The patients I cared for the past few days were the most miserable, uncomfortable, terrified patients I have seen in the past four years.

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I sat with them while they cried because they are scared that they will get worse and get intubated and die without ever seeing their loved ones again.

I can't comfort them by saying they'll get better soon, because I don't know that they will.

All I can tell them is that we're doing everything we can and I really hope they improve. I held a patients hand while she cried and screamed, "Oh my god, I'm going to die, aren't I? I'm dying" when I told her we couldn't give her more oxygen without intubating her and putting her on life support.

I then tried to comfort her children over the phone after I informed them they were not allowed to come in to the hospital to be with her.

They asked if someone could be there to comfort her if she is going to die.

Many of my patients were young. Many have no underlying conditions that predispose them to a bad outcome, yet are one bad blood oxygen reading away from needing to be intubated.

COVID does not care who you are.

I am scared and you should be, too.

All of this is to send the following message:

Please, please, stay home if you can. If you need to go out, WEAR A MASK! Do not touch your face. Wash your hands and sanitize often. I can't promise you won't end up in the hospital with COVID-19 even if you do all of these things, but I promise it's the best shot you've got.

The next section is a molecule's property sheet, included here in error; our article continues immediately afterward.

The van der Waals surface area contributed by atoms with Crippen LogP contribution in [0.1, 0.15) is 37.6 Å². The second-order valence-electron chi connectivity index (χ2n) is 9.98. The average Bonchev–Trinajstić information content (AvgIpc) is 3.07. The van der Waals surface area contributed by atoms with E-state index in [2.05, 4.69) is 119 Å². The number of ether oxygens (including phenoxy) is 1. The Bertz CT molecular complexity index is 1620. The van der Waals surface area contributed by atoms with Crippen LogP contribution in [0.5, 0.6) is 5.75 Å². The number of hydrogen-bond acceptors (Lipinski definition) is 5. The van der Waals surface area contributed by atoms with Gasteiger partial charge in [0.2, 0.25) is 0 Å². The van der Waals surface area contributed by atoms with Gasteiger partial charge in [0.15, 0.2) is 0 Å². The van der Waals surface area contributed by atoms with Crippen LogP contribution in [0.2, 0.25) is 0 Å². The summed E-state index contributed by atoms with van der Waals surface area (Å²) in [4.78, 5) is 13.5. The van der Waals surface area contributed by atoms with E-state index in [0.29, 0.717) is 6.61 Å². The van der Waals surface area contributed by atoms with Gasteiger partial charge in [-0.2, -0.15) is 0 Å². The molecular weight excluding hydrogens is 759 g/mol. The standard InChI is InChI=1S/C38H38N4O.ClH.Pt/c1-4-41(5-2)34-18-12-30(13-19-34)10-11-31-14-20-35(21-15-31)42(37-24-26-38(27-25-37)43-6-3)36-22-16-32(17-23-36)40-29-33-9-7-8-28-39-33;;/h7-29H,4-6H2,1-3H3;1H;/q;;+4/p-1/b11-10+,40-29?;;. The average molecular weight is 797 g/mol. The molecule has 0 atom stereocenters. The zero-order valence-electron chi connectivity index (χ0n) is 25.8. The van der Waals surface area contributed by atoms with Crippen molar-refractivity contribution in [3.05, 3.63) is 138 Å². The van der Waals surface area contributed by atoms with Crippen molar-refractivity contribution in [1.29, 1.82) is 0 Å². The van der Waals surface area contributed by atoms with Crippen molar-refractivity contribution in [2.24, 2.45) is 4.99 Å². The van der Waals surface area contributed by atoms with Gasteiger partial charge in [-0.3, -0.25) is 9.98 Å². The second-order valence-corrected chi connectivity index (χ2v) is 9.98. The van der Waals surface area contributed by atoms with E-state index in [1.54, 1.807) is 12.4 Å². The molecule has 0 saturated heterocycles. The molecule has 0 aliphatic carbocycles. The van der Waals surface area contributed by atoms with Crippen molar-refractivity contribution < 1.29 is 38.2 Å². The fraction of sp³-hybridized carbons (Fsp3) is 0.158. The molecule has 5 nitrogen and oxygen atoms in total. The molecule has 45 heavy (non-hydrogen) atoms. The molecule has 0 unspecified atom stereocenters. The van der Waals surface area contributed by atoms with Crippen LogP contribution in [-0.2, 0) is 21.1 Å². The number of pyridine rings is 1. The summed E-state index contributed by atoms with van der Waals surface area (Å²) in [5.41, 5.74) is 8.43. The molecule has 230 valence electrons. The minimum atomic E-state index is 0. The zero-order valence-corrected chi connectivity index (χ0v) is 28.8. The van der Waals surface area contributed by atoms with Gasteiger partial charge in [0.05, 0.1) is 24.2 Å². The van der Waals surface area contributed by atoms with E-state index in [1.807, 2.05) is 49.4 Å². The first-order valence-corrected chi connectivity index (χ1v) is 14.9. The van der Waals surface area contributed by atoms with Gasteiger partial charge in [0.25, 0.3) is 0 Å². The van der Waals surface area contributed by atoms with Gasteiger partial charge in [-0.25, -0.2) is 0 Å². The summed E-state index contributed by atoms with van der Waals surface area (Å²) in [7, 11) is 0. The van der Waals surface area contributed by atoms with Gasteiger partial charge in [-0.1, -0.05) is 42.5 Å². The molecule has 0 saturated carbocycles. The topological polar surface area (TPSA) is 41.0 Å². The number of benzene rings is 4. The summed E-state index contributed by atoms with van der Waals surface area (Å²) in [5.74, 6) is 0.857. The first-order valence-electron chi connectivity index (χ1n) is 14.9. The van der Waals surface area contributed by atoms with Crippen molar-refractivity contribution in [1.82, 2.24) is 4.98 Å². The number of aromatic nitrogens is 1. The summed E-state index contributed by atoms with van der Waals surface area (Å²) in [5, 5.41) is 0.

To be clear, COVID-19 is caused by a virus. This is a PUBLIC HEALTH CRISIS. It is not, never has been, and never will be a political issue. Politics have played a huge role in getting us into this mess, and it's time to cut them out. COVID doesn't discriminate, and it definitely doesn't care who you're going to vote for. When you see/hear/read anything related to COVID-19, pay attention to who is posting the information. If it is not coming from a medical professional, question your source.

P.S. THANK YOU to all the amazing RNs, RTs, PCTs, pharmacists, pharmacy techs, lab techs, physical and occupational therapists, social workers, case managers, environmental service workers, and everyone else that makes it possible to care for these patients in the best way we know how. You don't get enough credit. You all are the real MVPs.

Dr. Brandon Bikowski is a hospitalist in Arizona.